Opinions have differed for years about how to respond to children when someone close dies. Some will share with the child the probability that death is imminent, enabling goodbyes and help in designing the funeral, others believe they are protecting children by pretending all is well or not talking about illness or death.
My experiences in children’s grief counselling, and as parish priest, were that children often handle the realities of sickness and death better than many adults. This led me to a research study that involved getting information from children themselves about their experiences when a parent died. This was the first such UK study to take the data directly from bereaved children. The children gave some very clear pointers.
About one third of those interviewed were warned that death was imminent, enabling sharing with the dying feelings and validations that will remain in the children’s memories all their lives. They expressed their belief that it was better to let things out than suppress them. Similarly, those who viewed the bodies of the deceased satisfied themselves that death had actually occurred, plus in one or two cases expressed pleasure at seeing how the pain of their illnesses had gone from the faces of the deceased.
One of the motivations I had for this survey was the distress I saw caused so frequently to children who were excluded from a parent’s funeral, while unknown family members and complete strangers attended. I compared the surprise and delight of children who were amazed at the number of people present, with the anger and distress of those excluded. As one Head Teacher (excluded when 13) put it: “I adored my gran. I still feel guilty at not saying goodbye.” There was also validation and appreciation at teachers and friends from school (some of whom knew the parent) attending.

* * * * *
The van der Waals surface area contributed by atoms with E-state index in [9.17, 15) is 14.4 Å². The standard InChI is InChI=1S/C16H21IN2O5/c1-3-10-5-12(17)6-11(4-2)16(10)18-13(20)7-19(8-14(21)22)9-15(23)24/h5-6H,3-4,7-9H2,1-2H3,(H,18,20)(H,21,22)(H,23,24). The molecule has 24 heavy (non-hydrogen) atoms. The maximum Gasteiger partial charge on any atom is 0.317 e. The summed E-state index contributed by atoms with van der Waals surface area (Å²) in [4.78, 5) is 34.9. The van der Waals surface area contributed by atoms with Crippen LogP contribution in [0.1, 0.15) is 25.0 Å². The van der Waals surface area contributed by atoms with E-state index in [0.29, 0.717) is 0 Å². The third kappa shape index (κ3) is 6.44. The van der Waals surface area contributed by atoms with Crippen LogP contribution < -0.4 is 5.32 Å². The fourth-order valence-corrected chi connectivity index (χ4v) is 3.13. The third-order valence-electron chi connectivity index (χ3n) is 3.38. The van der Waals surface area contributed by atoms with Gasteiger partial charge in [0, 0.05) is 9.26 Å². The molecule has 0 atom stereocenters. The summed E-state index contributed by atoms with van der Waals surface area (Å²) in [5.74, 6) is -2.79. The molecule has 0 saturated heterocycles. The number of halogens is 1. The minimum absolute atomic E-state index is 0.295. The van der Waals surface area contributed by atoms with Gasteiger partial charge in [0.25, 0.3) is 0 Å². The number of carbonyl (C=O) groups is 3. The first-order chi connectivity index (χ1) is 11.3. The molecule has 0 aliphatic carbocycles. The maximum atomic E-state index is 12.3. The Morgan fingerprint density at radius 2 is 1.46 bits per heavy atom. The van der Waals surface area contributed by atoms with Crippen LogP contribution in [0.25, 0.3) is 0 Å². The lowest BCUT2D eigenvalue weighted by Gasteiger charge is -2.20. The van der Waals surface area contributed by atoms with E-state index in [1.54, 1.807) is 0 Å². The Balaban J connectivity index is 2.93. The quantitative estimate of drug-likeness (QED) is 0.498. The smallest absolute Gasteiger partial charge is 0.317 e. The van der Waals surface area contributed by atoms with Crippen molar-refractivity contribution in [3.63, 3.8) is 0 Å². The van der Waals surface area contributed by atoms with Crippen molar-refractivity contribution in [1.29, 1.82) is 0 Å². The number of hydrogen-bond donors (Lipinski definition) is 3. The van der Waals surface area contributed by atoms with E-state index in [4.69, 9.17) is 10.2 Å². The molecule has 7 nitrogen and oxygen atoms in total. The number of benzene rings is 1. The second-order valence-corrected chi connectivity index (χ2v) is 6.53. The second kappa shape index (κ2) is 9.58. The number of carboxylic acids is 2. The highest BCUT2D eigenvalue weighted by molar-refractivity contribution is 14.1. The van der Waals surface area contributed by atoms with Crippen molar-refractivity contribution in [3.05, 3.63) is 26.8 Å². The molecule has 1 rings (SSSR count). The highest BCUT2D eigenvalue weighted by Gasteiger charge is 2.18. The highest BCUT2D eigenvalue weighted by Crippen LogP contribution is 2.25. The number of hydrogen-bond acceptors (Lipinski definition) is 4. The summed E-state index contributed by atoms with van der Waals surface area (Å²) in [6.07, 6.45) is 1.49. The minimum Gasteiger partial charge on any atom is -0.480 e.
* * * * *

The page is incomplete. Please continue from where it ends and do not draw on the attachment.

Experiences varied on returning to school. Most wanted to return as soon as possible, getting back into safe routines after a trauma. Sadly some in the school saw this as an excuse for bullying or exclusion – “You can’t play with us, you’ve no mum”. Others treated the bereaved child as an invalid, but the support of “best friends” was appreciated and helpful.
A survey by a London hospice of over 200 schools showed that 60 per cent of teachers felt unclear as to how to respond to a bereaved child, one child reporting how a teacher had told him not to make a Father’s Day card as “You haven’t got a father”.
When it comes to family responses, evidence from other studies indicates that children’s adjustment from grief is helped by talking about the deceased. In my study, only one third found themselves able discuss the deceased with family, others found that adult members became too upset, or quickly changed the subject.
A child has a parent die every 27 minutes in UK, two million children aged from 5 to 15 have lost a close loved one, and many bereaved children see a GP in the 12 months before and after the death of someone close, often for no diagnosable reason. Can there be any dispute about responding appropriately?
Rev Brian Cranwell MSc MPhil is the author of Where's My Mum Now?: Children's Perspectives on Helps and Hindrances to Their Grief and was the incumbent of a large parish in Sheffield for 13 years, a parish with seldom fewer than 140 funerals a year. During this time he was also Chairman of the Cruse Bereavement Care Sheffield branch, and a founder member of Sheffield based Gone Forever Trust.